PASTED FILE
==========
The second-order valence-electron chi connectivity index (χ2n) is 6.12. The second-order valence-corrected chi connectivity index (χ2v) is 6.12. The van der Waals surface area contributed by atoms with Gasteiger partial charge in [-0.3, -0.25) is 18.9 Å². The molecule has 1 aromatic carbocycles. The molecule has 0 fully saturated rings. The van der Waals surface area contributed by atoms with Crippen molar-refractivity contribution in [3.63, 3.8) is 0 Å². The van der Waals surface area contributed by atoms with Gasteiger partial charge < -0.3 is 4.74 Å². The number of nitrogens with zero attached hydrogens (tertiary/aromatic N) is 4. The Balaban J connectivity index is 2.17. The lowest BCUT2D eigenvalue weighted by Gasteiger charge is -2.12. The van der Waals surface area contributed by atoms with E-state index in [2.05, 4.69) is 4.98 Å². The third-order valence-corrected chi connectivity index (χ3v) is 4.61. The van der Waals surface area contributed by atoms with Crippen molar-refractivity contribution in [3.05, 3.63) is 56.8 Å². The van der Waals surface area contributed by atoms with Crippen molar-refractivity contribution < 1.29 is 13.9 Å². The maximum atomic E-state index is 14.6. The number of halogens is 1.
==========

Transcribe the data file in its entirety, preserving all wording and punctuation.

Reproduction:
The second-order valence-electron chi connectivity index (χ2n) is 6.12. The second-order valence-corrected chi connectivity index (χ2v) is 6.12. The van der Waals surface area contributed by atoms with Gasteiger partial charge in [-0.3, -0.25) is 18.9 Å². The molecule has 1 aromatic carbocycles. The molecule has 0 fully saturated rings. The van der Waals surface area contributed by atoms with Crippen molar-refractivity contribution in [3.63, 3.8) is 0 Å². The van der Waals surface area contributed by atoms with Gasteiger partial charge < -0.3 is 4.74 Å². The number of nitrogens with zero attached hydrogens (tertiary/aromatic N) is 4. The Balaban J connectivity index is 2.17. The lowest BCUT2D eigenvalue weighted by Gasteiger charge is -2.12. The van der Waals surface area contributed by atoms with E-state index in [2.05, 4.69) is 4.98 Å². The third-order valence-corrected chi connectivity index (χ3v) is 4.61. The van der Waals surface area contributed by atoms with Crippen molar-refractivity contribution in [3.05, 3.63) is 56.8 Å². The van der Waals surface area contributed by atoms with Crippen molar-refractivity contribution < 1.29 is 13.9 Å². The maximum atomic E-state index is 14.6. The number of halogens is 1.